Seeking Advice and Resolving Problems
Graduate study is an exciting time. Many graduate students make rapid and steady progress throughout their studies, and continue on to their degree without incident. However, occasionally graduate students experience obstacles along the way.
Your faculty advisor should be your primary source of advice. However, there may be times when the advisor is unable to help a student, when a student does not feel comfortable discussing the situation with their advisor, or when the problem involves the advisor.
In such cases, it can be helpful to seek outside advice or support. Students should be aware that there are multiple sources of help, including:
- A secondary advisor or another faculty member in the department
- The department’s director of graduate studies
- The department chair/program director
- Arts, Sciences and Engineering dean of graduate education and postdoctoral affairs
- Arts, Sciences and Engineering assistant director of student support services
- University dean of graduate studies
- Arts, Sciences and Engineering graduate student ombudspersons
- Arts, Sciences and Engineering Title IX coordinator
Most problems can be resolved through informal discussion. When this is unsuccessful, you can issue a formal complaint, submitted in writing to the dean of graduate studies, who will assemble the appropriate committee to investigate the matter.
The University also offers various sources of help that are outside the usual academic “chain of command.”
Are you concerned about a friend, peer, or classmate? The CARE network is a resource to aid University of Rochester students in distress. This system allows Rochester faculty, staff, students, and affiliates to confidentially express concern for a student and get them connected to appropriate campus resources.
Students are often the first to know when one of their friends, roommates, or peers is significantly struggling. For this reason, Rochester students are likely to be the most helpful in getting another student connected to campus resources through the CARE network.
For more information, contact CAREnetwork@rochester.edu.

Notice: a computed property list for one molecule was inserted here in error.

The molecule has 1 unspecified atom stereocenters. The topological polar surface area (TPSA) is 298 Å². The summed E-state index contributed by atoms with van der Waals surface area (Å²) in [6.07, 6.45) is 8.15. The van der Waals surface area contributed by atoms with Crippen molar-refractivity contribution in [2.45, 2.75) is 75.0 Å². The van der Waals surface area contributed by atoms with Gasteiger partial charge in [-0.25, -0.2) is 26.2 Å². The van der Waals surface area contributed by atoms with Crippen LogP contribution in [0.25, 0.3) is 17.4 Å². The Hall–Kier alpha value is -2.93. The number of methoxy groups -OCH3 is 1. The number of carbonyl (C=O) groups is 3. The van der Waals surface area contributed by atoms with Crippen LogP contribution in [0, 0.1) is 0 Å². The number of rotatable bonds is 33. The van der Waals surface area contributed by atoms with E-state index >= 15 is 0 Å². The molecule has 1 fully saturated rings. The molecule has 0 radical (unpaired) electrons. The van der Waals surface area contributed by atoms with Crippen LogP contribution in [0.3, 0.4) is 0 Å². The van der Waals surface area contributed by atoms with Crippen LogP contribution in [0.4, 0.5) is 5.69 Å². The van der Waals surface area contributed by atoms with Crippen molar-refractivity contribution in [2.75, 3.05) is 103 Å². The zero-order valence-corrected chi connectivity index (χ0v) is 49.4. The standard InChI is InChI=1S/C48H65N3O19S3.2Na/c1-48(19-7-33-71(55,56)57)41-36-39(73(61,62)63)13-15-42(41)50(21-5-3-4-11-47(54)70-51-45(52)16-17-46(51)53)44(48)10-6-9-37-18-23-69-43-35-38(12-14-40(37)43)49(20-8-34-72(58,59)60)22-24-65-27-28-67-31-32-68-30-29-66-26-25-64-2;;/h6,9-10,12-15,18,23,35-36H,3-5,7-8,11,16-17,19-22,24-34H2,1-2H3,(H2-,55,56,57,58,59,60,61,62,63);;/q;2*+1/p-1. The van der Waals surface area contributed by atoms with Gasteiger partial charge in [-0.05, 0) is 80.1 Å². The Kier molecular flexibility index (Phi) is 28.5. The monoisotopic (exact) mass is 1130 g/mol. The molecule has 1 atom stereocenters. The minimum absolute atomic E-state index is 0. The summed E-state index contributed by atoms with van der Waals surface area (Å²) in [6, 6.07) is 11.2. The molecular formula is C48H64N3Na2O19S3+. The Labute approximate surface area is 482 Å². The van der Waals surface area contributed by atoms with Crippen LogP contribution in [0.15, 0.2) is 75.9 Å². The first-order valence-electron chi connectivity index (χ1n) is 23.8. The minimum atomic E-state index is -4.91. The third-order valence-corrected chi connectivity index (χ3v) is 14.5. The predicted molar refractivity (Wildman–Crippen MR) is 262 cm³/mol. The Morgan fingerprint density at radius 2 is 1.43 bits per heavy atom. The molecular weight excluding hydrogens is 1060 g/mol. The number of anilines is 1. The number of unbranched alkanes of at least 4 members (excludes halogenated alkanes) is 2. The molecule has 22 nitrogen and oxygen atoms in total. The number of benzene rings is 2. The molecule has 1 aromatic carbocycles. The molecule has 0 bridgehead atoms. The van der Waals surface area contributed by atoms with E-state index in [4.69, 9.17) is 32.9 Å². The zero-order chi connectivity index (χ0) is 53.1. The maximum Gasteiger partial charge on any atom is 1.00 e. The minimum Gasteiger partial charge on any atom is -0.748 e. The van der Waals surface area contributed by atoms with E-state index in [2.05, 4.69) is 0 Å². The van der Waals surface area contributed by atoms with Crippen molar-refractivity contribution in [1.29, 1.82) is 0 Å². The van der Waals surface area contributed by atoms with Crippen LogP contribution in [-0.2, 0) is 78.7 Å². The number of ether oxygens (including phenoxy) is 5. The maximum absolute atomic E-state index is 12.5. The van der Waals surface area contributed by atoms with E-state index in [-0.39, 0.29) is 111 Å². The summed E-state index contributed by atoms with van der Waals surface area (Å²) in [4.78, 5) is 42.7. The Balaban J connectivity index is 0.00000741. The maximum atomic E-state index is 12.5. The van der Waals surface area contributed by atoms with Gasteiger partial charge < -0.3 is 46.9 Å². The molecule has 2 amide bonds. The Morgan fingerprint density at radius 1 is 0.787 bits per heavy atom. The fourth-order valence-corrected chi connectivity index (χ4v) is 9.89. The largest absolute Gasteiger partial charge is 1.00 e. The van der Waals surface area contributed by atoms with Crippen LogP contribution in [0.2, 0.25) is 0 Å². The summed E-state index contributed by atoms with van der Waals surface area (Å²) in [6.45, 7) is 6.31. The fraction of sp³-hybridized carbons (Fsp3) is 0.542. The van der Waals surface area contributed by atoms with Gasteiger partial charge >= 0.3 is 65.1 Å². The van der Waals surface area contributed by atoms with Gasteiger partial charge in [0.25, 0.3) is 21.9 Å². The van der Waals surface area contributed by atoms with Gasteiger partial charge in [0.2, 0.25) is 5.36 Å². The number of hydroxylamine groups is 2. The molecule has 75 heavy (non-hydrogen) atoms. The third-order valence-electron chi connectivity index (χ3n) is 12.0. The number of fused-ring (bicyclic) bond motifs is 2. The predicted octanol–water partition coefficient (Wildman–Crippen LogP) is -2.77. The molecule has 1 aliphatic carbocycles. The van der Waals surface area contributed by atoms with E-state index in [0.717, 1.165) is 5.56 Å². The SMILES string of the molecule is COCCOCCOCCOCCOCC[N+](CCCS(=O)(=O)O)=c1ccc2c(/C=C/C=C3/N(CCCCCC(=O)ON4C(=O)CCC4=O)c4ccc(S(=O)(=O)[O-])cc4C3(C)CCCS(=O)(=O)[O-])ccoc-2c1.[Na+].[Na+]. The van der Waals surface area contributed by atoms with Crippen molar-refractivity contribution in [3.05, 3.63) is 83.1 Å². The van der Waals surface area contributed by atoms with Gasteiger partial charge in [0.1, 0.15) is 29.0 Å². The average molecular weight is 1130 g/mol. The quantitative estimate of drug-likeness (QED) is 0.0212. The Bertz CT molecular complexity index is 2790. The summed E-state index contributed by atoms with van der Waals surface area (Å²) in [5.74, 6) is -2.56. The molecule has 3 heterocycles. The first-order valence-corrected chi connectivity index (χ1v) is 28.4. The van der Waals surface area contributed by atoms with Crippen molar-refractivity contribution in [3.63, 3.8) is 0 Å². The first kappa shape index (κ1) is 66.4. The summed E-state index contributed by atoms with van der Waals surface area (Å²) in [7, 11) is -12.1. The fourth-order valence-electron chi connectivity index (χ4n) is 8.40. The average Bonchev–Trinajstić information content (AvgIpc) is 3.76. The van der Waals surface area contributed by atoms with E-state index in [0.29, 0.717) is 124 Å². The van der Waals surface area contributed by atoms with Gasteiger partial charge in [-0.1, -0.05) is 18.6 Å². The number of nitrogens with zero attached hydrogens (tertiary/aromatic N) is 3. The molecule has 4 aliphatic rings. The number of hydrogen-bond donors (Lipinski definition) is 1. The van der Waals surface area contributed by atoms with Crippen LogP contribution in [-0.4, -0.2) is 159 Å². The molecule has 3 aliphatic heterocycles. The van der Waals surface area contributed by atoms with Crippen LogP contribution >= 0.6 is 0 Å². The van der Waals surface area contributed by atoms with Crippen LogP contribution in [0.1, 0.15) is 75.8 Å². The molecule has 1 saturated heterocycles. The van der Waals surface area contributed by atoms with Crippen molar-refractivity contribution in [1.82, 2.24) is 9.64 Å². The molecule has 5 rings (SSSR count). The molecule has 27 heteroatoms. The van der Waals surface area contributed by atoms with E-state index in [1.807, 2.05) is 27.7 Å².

University Counseling Center (UCC)
All full-time graduate students can take advantage of UCC’s services, including individual and couples therapy, group therapy, medication management, 24-hour crisis services, consultation, and educational presentations. Sessions with UCC counselors are free and strictly confidential. Students can set up appointments by contacting UCC at:
UCC Professional On-Call: (585) 275-3113
Life Line: (585) 275-5151
On-Campus Security: x13
Off-Campus Security: (585) 275-3333
See the UCC website for more information.
International Services Office (ISO)
Graduate students with questions about maintaining their status, reporting changes to the ISO, and seeking legal employment opportunities should contact the International Services Office.
Center for Excellence in Teaching and Learning (CETL)
CETL provides individual and group programs for students who want to improve their study skills and excel academically. CETL also provides support for students at the dissertation-writing phase who need to learn how to work in the unstructured environment faced at this stage in their program.
See the CETL website for more information.
Disability resources staff provide support to students with disabilities. Services include:
- Extended time for completing exams
- Alternative testing procedures
- Sign language interpreters
Graduate students who have disabilities are encouraged to speak with disability counselors about options available to them. See the disability resources site for more information.
University Health Services (UHS)
Students with medical health issues should contact UHS for assessment and treatment.
The Interfaith Chapel is a place for worship, meditation, and quiet study; for community service, service-learning, and discussion of social justice issues; for weddings, unions, and celebrations for alumni and the wider community; a site for social and musical programs, talks on moral and ethical dilemmas, and memorials. Graduate students are encouraged to take advantage of the programs and religious faiths supported by the chapel.
More Resources for International Students
The English Language Program offered by the Office for Global Engagement offers a variety of non-credit bearing courses to help international students become more confident English speakers.
Additionally, Rochester Global Connections is a group that matches foreign students with a local host and may be of interest to students trying to make the cultural adjustment to living in Rochester.